The Russian Defense Ministry quoted Shoigu as saying during his meeting with Papikian that “we have things to discuss, there are traditional issues related to our military-technical and military cooperation.”
“And, of course, it is issues related to the activities of our peacekeeping contingent, which performs tasks in Nagorno-Karabakh. We continue to believe just as you do that the main stabilizing factor is the ceasefire along the entire line of contact,” the Russian defense minister said.
Shoigu also reportedly thanked his Armenian counterpart for attending the opening of the International Army Games and the Army-2022 International Military-Technical Forum, as well as for participating in the Moscow Conference on International Security.
Papikian, as quoted by Russia’s Defense Ministry, noted, for his part, “the high level of bilateral Armenian-Russian allied cooperation” that he said was evidenced by his second meeting with Shoigu since the beginning of this year.
“This meeting is very important for us. We highly appreciate the achieved level of Armenian-Russian cooperation, as well as the role of the Russian presence in the South Caucasus,” the Armenian defense minister said.
During an August 4 weekly cabinet meeting in Yerevan, Armenian Prime Minister Nikol Pashinian criticized the Russian peacekeeping operation in Nagorno-Karabakh following the most serious fighting along the line of contact that left two Armenian and one Azerbaijani soldiers dead.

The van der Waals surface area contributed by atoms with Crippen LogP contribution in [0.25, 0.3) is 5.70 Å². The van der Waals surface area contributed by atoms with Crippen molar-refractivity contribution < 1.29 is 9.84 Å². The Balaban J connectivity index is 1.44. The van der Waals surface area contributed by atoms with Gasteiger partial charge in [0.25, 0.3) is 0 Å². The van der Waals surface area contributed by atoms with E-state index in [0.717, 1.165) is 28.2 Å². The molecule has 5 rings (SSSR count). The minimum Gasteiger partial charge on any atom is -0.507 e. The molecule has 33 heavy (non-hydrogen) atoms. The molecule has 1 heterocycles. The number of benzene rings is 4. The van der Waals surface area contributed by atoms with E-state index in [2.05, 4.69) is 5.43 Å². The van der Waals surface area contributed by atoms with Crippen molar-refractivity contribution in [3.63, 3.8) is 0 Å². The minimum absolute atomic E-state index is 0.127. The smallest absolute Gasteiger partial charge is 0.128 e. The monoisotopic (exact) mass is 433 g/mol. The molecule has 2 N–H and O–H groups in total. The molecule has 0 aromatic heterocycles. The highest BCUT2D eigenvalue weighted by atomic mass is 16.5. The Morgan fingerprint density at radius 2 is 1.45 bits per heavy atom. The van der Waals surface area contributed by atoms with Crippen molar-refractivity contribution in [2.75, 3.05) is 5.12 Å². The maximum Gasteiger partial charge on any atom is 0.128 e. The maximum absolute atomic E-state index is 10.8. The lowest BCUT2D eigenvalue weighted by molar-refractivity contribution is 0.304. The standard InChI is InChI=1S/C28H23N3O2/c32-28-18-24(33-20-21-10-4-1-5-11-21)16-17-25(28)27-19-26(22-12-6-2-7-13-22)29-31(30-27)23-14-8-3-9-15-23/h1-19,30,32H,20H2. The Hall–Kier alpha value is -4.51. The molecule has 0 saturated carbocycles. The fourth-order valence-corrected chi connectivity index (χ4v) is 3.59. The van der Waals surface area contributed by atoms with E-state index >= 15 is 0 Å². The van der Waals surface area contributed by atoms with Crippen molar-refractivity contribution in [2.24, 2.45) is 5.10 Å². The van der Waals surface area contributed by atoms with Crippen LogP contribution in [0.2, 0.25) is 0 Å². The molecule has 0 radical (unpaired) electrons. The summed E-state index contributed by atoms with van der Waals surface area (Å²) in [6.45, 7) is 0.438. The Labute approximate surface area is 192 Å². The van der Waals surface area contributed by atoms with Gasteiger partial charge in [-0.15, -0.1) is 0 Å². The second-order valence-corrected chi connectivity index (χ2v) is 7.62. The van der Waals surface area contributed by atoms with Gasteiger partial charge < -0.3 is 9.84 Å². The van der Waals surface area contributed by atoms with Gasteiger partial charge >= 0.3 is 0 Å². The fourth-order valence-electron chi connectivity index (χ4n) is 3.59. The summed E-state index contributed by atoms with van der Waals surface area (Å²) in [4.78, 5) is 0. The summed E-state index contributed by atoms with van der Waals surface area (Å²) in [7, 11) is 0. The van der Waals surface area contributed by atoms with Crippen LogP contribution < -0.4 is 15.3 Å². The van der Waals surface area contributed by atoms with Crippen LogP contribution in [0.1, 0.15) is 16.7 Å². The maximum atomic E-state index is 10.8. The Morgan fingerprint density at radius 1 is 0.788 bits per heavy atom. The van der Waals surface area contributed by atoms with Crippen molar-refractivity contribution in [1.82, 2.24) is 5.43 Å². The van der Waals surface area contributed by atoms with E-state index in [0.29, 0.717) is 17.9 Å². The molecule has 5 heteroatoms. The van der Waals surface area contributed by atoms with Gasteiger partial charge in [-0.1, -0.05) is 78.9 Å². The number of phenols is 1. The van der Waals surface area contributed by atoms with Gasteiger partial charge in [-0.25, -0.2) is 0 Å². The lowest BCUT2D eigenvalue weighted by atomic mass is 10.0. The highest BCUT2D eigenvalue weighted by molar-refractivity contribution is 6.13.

Pashinian urged Russia to do more to prevent further ceasefire violations, charging that Baku has been stepping up such violations despite the presence of Russian peacekeeping troops in the region.
The Armenian prime minister held a phone call with Russian President Vladimir Putin several days later. The readout of the call released by Pashinian’s office did not specifically mention the issue of peacekeepers as being discussed by the two leaders. It only said that “issues related to the situation around Nagorno-Karabakh, as well as ensuring security on the Armenian-Azerbaijani border were discussed.”
During a news briefing in Moscow on August 11, Ivan Nechayev, a spokesperson for the Russian Foreign Ministry, rejected what he described as “separate criticism” of Russia’s peacekeeping operation in Nagorno-Karabakh, stressing that “Russian peacekeepers continue to be engaged in active work, taking necessary efforts for stabilization on the ground.”
Moscow has deployed about 2,000 peacekeepers in Nagorno-Karabakh since November 2020 after brokering a ceasefire between Armenia and Azerbaijan that put an end to a deadly six-week war over the region.
Russian servicemen, in particular, control a five-kilometer-wide strip of land known as the Lachin corridor linking Nagorno-Karabakh with Armenia that is to change its route in the weeks to come when Azerbaijan is expected to take control of several villages along the current road.